The voices of persons who suffer from mental illnesses are oft silenced by a number of forces. Our perspective is one that should be heard, and that usually is not. Persons with mental illness frequently have difficulties speaking up for ourselves in a number of forums including, but certainly not limited to, simple verbal communication. This is often a cause for bullying in subtle and gross forms, since without being able to protest, we are often unable to prevent being stepped on.
When someone's mind has gone haywire, it makes it much harder if not impossible to communicate one's needs to others. Part of this is due to internal confusion concerning what is real and what isn't. Partly, psychosis or other psychiatric problems make it harder to communicate things coherently. People in the outside world, including mental health professionals, are not at fault for this. If you can't speak up about what hurts, how is anyone to know?
On the other hand, it is clear that some mental health treatment practitioners are in the wrong business. Some treatment professionals wrongly use therapeutic techniques as weapons to silence people. Other professionals get into our internal workings by digging, apparently in the name of helping someone, and yet they end up doing more damage. Therapy should never be used this way.
People with chronic and severe mental illness are not in the position of influencing policy makers. Thus, when legislation is considered that affects people with mental illness, those most affected, the mentally ill people, do not have a voice in the decision-making process of government.
I am sure that the gargantuan drug companies who manufacture medications for the mentally ill have plenty of lobbyists to influence Congress. But where are the lobbyists who might speak on behalf of persons with mental illness?
(Don't get me wrong; I believe psychiatric medications have saved my life. However, there ought to be more of a push toward safer meds that, unlike most of today's psych medications, will not cause severe physical health risks. Zyprexa, for example, has made me eighty pounds overweight, hypertensive, and borderline diabetic.)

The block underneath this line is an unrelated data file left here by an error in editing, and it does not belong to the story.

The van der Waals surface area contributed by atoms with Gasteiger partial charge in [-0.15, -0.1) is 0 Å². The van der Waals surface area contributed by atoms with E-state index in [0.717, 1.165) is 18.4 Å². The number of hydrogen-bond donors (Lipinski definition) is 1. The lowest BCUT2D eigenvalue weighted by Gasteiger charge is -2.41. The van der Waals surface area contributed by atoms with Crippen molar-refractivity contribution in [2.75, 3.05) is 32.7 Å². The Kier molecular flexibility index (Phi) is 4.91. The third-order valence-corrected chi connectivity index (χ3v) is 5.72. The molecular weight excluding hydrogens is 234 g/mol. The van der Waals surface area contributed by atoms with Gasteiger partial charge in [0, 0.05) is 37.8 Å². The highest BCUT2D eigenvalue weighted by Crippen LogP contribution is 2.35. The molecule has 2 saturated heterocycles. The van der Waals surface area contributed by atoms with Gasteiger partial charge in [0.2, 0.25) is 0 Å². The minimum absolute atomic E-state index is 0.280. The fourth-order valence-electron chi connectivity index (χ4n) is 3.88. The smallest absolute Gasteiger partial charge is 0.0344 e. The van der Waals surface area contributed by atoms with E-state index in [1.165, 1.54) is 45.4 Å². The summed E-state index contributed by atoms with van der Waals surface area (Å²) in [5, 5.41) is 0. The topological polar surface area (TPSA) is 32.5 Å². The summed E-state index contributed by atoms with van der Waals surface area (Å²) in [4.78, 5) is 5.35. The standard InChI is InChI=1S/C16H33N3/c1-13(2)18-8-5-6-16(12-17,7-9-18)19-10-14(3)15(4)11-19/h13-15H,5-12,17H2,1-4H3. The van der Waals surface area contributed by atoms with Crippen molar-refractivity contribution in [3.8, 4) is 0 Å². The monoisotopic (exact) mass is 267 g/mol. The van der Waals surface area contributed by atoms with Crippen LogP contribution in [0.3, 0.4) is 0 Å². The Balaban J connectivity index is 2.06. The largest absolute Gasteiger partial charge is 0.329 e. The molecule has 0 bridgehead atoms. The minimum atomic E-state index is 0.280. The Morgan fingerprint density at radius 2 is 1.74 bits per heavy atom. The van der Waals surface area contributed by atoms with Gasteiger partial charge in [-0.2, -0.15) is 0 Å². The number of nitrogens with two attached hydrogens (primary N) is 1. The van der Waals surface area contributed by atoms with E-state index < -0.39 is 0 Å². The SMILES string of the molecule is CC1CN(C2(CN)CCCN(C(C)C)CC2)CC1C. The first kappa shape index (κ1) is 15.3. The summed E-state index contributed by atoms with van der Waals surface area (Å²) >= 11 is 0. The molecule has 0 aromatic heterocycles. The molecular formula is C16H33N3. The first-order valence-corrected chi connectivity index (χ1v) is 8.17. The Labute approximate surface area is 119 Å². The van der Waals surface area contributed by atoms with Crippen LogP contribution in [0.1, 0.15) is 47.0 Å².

Persons with mental illness are generally underprivileged and do not have any economic power to speak of. Thus, when dollars are voting, persons with mental illness don't get their vote.
Mentally ill people are thus reliant on family, usually parents, to be the ones who would pull any strings on behalf of persons with mental illness. And so, there is NAMI, National Alliance on Mental Illness. While this is helpful, it is not exactly the same as if we, ourselves had such a voice. Parents may not have a complete understanding of the suffering caused by medication side effects, for example. And they may not have the same agenda for us as we would for ourselves.
Government, in the almighty quest to save money (so that there will be more left for building drones) has cut benefits for people with psych disabilities, including drug coverage, cash, and programs that would help us become more independent. If you are on a combination of Medicare and Medi-Cal, good luck finding a private practitioner for therapy or psychiatry.
Because of how conditions have changed, I wouldn't dare try to go off meds because the prospect is terrifying of a relapse in which I would simply be incarcerated or, at best, hospitalized in an underfunded and cruel situation.
Furthermore I am terrified of the future as someone who is dependent on government funded services that currently allow me to be housed, fed and medicated. Things are headed back to the Stone Age in which persons who can't make it in society are left without fundamental support.
Thus, it is important that persons with mental illness have a voice. This column offers my voice and can potentially include yours. I can be reached at: email@example.com with your comments. Please specify whether or not I have permission to publish your comments. (Your name and identifying information will not be included unless you specify otherwise.) .
Ps.: my self-published books, "Instructions for Dealing with Mental Illness, A Self-Help Manual," and "Jack Bragen's Essays on Mental Illness," are available for purchase on Amazon.